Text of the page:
Missouri House member Rory Ellinger, of St. Louis County, has died after a battle against liver cancer.
Lawmakers announced Ellinger's death Wednesday in Jefferson City. He was 72.
The Democrat had announced last month that he would not seek re-election because of his health, and he had not been at the Capitol recently. Ellinger's failing health sparked quick action by lawmakers to pass his legislation that could allow nursing mothers to be excused from jury duty.
The Boone County Fire Protection District will be able to renovate stations and purchase much-needed equipment after Boone County residents passed a $14 million bond issue on Tuesday by an unofficial 72% vote.
The $14 million bond will be paid off over a maximum of 20 years. It includes a 25-cent increase per 100 dollars of assessed valuation on personal property taxes and real estate property taxes over the first ten years. On the last ten years of the bond, the tax hike decreases to 10-cents per 100 dollars of assessed valuation.
COLUMBIA—Tyree Byndom, the first American Bah’i to run for political office wrapped up election night in a surprising way. Byndom was joined by many friends and family at The Heidelberg awaiting election results.
Byndom is an untraditional candidate because he says through his faith he seeks to avoid contention and that prevented him from participating in many candidacy events.
The Missouri House has given first-round approval to a proposed constitutional amendment that would create a temporary one-cent sales tax to fund transportation needs. The tax hike would require voter approval and would expire after 10 years unless renewed by voters again. Before the vote, an amendment was offered that would have raised the state’s fuel tax from 17 to 20 cents per gallon. It was sponsored by Democrat Jon Carpenter of Clay County. “The Missouri gas tax has not increased in many years, and it hasn’t kept pace with inflation, and the amount of money we get to be able to
Across Missouri voting has been underway since 6 this morning. Some ballots include school bonds, others have city council races or mayoral races, including Columbia, Centralia, Holts Summit and Fulton.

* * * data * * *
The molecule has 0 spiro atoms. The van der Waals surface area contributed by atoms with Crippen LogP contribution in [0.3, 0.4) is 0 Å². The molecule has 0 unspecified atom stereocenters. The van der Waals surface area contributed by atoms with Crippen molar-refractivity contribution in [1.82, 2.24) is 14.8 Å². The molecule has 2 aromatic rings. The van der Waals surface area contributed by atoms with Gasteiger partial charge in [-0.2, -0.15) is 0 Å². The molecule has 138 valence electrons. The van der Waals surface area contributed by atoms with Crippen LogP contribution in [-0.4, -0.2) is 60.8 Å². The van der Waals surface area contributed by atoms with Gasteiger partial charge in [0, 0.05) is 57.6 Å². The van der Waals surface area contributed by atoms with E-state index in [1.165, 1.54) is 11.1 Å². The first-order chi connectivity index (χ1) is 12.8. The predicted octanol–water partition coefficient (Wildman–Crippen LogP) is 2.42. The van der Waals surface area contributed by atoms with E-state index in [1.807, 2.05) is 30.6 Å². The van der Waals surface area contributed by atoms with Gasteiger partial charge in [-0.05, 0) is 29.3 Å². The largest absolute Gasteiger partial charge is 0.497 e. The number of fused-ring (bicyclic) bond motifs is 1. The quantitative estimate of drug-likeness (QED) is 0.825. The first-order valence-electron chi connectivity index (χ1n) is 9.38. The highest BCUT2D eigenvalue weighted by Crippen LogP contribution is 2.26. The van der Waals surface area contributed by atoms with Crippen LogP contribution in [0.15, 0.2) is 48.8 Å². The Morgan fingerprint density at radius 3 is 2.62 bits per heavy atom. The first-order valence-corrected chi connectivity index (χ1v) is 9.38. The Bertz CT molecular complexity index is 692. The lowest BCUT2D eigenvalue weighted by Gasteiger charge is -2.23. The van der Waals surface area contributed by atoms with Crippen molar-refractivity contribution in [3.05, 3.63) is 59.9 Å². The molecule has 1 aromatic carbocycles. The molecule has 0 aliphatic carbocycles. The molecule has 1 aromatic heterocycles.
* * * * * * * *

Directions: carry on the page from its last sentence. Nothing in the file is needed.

Patt Olsen is the director of the Centralia Public Library and says the library has exhausted its reserves and is asking for a 25 cent tax levy in addition to the existing 30 cent tax levy. This means that on a $100,000 assessed home, the taxpayers would pay just under $50 every year to keep the library operating at its current capacity.
Mid-Missouri residents are heading to the voting polls today, deciding on a range of issues on the ballot from education and developments across Columbia to tax additions that would fund a library in Centralia.
While today's municipal election are not as motivating for voters as a Presidential or Congressional primary election, county officials are hoping to get between 18,000 and 19,000 voters by the end of the day, though they did say that less may come because there isn't much on the ballot.
Election season is getting underway in states all over the country, and voting rights advocates worry some of those places may move to disenfranchise minorities by exploiting a Supreme Court ruling.
That ruling last June blew up a system that had forced states with a history of discrimination to win federal approval before making election changes.
Now, legal groups are responding by training a new generation of activists to sue. Consider this recent gathering of a few dozen lawyers and community activists on the 28th floor of an Atlanta skyscraper.
João Vale de Almeida is the Ambassador of the European Union to the United States of America. He sat down with Global Journalist's Jason McLure to discuss the crisis in Ukraine, the EU-U.S. relationship, and other topics. Below are excerpts from that interview, but you can listen to the whole interview above, or watch a video of it at the bottom of this page.
The Columbia Public Works Department hosted an open house Wednesday night at Mill Creek Elementary School to present design concepts on a future road project.
Phase three of the Scott Boulevard road construction project is set to begin in 2016. The department plans to add four miles of new sidewalk and nine storm mitigation basins from Vawter School Road to Route KK.
Other highlights include expanding the road to five lanes and building a new bridge over Mill Creek.